See update at bottom.
A CN train derailed about 11:00 a.m. on Saturday, January 11, 2014. See the video from helicopter: https://bc.ctvnews.ca/no-one-injured-in-train-derailment-in-burnaby-1.1634951
[ezcol_1half]The coal spill [shown in red] is on Silver Creek [shown in blue], one that’s a bit west from Stoney Creek. Silver Creek flows into the Brunette River at the east end of Burnaby Lake. There were salmon spawning last fall in the short stretch from Winston to the Brunette.[/ezcol_1half] [ezcol_1half_end] [/ezcol_1half_end]
[/ezcol_1half] [ezcol_1half_end]You can see where the coal-laden water meets the cleaner water just downstream from where Silver Creek joins Burnaby Lake[photo taken at green X] :[/ezcol_1half_end]
[ezcol_1half]Still trying to get scientific answers from all the players. CN and its environmental consultants are responsible for the clean-up efforts, which are monitored by BC Ministry of Environment. Fisheries and Oceans have no say as spills of a ‘deleterious substance’ into a fish-bearing waterway are handled by Environment Canada. ”
As you may be aware, Environment Canada is responsible for administering the pollution prevention provisions of the Fisheries Act, which prohibits the deposit of deleterious substances into water frequented by fish. The Department of Fisheries and Ocean is responsible for enforcing the habitat protection provisions of the Fisheries Act.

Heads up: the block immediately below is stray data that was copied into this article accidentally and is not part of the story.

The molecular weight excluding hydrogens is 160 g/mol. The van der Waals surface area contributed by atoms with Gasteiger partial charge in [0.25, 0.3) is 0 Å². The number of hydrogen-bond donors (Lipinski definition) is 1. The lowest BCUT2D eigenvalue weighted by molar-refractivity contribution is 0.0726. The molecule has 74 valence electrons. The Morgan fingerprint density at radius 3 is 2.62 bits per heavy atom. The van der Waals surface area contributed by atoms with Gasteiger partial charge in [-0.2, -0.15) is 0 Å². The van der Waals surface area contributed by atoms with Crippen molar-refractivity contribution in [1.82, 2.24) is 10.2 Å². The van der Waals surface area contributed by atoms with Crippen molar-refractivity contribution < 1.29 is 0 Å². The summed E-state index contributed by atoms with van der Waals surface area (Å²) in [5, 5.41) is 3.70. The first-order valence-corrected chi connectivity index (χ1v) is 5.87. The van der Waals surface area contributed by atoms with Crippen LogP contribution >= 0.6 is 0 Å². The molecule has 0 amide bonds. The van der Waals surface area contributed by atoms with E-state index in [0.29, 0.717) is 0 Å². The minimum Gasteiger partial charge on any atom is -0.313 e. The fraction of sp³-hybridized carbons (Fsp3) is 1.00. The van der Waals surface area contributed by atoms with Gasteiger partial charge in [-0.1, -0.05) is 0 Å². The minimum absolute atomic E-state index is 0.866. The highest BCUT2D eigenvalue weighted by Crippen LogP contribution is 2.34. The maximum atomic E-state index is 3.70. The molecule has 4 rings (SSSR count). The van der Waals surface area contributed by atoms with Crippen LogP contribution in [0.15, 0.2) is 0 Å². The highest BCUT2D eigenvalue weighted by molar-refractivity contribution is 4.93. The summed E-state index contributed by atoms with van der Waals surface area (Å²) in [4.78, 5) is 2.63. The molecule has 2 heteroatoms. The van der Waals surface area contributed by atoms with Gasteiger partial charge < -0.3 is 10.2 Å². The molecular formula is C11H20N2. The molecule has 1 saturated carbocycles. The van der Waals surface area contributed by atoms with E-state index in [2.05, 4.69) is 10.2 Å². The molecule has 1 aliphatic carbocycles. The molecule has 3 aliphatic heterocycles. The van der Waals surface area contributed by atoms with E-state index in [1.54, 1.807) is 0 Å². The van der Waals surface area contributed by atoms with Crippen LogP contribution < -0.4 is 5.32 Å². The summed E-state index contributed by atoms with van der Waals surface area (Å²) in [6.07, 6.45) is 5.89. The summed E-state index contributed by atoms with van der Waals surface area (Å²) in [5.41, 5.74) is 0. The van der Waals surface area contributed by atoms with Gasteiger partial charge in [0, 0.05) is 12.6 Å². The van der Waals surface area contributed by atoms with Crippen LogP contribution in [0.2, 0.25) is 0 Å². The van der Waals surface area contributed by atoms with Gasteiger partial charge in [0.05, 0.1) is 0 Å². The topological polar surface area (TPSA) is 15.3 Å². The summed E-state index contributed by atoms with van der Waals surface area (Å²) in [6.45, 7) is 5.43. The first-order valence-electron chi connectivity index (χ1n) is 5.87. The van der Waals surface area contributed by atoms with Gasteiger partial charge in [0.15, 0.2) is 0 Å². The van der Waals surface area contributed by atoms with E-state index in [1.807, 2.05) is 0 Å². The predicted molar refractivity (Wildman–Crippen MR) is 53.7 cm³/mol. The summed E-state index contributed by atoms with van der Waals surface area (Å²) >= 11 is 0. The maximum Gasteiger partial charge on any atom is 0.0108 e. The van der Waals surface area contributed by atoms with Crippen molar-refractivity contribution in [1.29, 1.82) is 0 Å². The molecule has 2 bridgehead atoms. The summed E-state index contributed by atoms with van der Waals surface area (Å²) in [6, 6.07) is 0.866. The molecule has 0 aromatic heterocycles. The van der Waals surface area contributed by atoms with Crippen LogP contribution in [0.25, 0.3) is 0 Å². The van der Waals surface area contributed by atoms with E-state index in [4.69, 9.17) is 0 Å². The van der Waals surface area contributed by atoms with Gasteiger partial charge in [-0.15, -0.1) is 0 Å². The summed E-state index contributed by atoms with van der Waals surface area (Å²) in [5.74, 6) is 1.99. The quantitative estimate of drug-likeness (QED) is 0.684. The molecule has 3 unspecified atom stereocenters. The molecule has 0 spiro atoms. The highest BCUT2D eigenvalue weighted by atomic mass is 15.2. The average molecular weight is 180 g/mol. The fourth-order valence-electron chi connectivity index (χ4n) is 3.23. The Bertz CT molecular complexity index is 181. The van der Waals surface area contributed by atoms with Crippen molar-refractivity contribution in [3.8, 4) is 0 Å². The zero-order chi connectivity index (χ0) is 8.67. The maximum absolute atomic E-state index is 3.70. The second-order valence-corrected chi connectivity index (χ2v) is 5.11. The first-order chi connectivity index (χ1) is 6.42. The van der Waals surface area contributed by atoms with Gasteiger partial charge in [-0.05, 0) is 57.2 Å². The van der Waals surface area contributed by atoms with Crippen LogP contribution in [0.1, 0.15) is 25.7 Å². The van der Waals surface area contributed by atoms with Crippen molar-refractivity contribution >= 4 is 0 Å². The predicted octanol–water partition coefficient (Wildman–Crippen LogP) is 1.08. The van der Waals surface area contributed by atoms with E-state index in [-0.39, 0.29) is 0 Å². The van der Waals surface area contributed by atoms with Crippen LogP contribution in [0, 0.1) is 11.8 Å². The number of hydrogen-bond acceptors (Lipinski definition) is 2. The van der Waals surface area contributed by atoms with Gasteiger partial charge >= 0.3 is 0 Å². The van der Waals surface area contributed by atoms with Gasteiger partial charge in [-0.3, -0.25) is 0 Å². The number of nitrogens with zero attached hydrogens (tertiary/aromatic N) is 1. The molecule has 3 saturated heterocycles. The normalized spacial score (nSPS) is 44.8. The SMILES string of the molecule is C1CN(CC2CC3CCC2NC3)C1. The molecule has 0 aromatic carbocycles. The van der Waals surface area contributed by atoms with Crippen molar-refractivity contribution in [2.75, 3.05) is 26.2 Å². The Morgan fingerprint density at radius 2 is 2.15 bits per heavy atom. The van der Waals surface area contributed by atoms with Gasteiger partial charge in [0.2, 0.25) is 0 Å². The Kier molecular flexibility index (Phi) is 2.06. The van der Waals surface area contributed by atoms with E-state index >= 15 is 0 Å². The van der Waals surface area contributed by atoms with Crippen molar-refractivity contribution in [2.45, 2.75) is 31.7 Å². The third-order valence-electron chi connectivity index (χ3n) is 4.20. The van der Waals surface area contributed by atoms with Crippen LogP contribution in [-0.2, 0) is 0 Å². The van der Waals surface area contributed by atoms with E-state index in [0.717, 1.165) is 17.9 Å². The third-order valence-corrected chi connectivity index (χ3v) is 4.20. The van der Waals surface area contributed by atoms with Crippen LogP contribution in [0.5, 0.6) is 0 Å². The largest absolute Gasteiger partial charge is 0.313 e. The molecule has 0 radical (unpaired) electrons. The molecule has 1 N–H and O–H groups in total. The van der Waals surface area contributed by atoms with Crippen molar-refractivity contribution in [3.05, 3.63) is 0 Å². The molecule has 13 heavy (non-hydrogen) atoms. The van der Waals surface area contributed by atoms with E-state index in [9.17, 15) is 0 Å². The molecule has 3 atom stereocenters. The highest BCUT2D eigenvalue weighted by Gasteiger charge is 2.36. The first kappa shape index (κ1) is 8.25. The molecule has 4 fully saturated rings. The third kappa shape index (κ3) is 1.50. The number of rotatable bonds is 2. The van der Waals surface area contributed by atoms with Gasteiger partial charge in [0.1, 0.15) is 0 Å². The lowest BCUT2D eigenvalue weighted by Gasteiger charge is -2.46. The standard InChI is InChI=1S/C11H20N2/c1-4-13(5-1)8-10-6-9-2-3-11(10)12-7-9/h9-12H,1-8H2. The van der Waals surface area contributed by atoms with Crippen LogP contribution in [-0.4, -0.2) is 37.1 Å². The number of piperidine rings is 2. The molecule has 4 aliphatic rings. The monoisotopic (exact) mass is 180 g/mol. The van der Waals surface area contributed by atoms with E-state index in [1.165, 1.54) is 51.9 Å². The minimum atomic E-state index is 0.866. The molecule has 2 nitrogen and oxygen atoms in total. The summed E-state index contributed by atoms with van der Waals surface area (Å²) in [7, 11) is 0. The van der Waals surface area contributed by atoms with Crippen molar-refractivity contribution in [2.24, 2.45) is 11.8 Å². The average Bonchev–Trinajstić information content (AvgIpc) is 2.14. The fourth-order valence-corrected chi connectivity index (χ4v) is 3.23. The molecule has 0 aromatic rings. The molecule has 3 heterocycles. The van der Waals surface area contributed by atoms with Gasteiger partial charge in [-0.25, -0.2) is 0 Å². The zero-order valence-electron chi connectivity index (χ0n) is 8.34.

We are aware of the recent coal train derailment on January 11, 2014, in Burnaby, BC, and our Enforcement Officers are monitoring the situation. As coal of this consistency is generally not considered deleterious, no immediate violations of the pollution prohibition sections of the Fisheries Act have been observed. However, we will continue to work with the BC Ministry of Environment, who is leading the response, and monitor the situation.”[/ezcol_1half] [ezcol_1half_end]Detailed questions about the amount of powdered coal in the load that was spilled into Silver Creek and a chemical analysis of the metals and Polycyclic Aromatic Hydrocarbons (PAHs) in the coal powder remain unanswered. See https://daily.sightline.org/2013/03/20/how-unburnt-coal-affects-water-the-state-of-the-science/
I had a phone conversation with Luanne Patterson, System Manager – Environmental Assessment, about CN’s recovery plans. This is what I understood her to say:
Their study estimates there are 5.5 cubic meters of coal along the banks of Silver Creek (but little in the channel?), 76 cubic meters in Burnaby Lake, and the remainder in the Brunette river from the Cariboo dam to the Fraser River, for a total of 82.8 m3. They expect to recover 81.4 m3 and will set up next week to begin removal. They will use mostly hand digging along the banks of Silver Creek and vacuum recovery from a barge in Burnaby Lake. They have not yet received a chemical analysis of the powdered coal that was spilled.
CN is in receipt of all permits and approvals required for the recovery efforts, including DFO and will begin this week to recover the coal.[/ezcol_1half_end]